• 3 Ways to Manage Your Difficult Boss

    Americans who work full-time may spend more time interacting with co-workers and managers than with their own family and friends. Their relationships at work, however, are far different than with trusted friends. When bosses are difficult people, workers often do not have the freedom to confront them or to demand to be treated with common courtesy. For those employees who are not lucky enough to work for polite people, these three strategies may help them maintain their sanity.

  • When One Job Won't Pay the Bills

    Officially, only 4.9 percent of working Americans toil at more than one job, according to the Bureau of Labor Statistics. That's down from 5.2 percent in 2008, at the height of the Recession. So why are some commentators concerned that workers are being forced to work harder than ever to make ends meet? Three words: the underground economy.

  • 4 (Relatively) Easy Ways to Improve Work-Life Balance

    Some of your work-life balance is beyond your control. If your corporate culture dictates that you answer email on the weekend, for example, there's not much you can do on that front to balance your professional responsibilities with your personal commitments. The best approach is to focus on what you can control.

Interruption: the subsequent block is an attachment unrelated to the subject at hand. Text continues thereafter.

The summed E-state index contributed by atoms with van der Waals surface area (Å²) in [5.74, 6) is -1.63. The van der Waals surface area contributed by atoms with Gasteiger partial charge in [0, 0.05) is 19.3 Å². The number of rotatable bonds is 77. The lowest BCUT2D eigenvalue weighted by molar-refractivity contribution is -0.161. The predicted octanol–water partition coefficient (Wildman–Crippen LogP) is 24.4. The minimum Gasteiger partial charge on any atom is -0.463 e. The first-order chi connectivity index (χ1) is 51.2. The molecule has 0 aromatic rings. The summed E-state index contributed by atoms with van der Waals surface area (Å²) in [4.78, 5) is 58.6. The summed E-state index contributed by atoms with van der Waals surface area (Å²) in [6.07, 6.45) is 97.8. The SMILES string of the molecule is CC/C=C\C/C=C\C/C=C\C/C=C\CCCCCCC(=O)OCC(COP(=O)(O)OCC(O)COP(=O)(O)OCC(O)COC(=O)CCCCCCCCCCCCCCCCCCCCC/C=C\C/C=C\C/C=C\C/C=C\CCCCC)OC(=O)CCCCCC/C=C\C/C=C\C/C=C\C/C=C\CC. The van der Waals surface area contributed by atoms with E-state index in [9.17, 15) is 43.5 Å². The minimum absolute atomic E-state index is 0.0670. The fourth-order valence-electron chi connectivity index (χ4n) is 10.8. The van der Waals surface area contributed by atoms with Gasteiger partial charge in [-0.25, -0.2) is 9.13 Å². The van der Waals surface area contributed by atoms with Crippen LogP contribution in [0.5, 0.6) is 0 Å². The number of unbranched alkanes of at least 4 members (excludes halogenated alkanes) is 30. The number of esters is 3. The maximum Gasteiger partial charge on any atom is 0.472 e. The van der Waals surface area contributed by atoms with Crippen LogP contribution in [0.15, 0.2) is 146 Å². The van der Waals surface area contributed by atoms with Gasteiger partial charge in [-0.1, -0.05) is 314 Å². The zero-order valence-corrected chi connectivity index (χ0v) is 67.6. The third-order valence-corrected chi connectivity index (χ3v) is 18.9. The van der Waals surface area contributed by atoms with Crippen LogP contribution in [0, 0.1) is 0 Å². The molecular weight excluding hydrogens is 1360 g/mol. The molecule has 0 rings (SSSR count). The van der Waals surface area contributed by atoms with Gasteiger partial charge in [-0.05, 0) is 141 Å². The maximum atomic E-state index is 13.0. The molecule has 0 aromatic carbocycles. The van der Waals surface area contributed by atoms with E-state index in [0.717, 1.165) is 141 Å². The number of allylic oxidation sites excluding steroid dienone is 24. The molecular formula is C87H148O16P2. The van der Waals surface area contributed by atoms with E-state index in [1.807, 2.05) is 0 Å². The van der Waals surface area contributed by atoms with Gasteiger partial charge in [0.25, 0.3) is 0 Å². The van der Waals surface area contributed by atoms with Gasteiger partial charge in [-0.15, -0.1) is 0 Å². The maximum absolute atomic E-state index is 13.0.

• Should You Apologize at Work?

    It's one of the first things we learn in school: when you do something wrong, say you're sorry. But once we've put away childish things, apologizing can sometimes make us look weak instead of accountable. So should you say you're sorry at work, or maintain your power position?

  • In One Job, at Least, a Legal Right to Nap

    Over 1,000 garbage truck drivers in Los Angeles are $15,000 richer this week, after the City Council opted to settle a class action suit that claimed drivers were improperly prevented from napping during their half-hour lunch break. Their attorney argued that by not allowing the drivers to catch some Zzzs on the job, the city demanded they remain "on duty," even when resting. The total payout was $26 million dollars.

  • 5 Signs Your Workplace Is Psychologically Unhealthy
    Work is work, and most adults understand that they need not be best friends with their co-workers and managers. We go to work to utilize specific skills, do a good job, and receive compensation. We are not there to sing kumbaya and give each other warm fuzzies. However, there is such as thing as a toxic workplace. If your workplace shows a majority of these five signs of toxicity, you may be working in a psychologically unhealthy environment.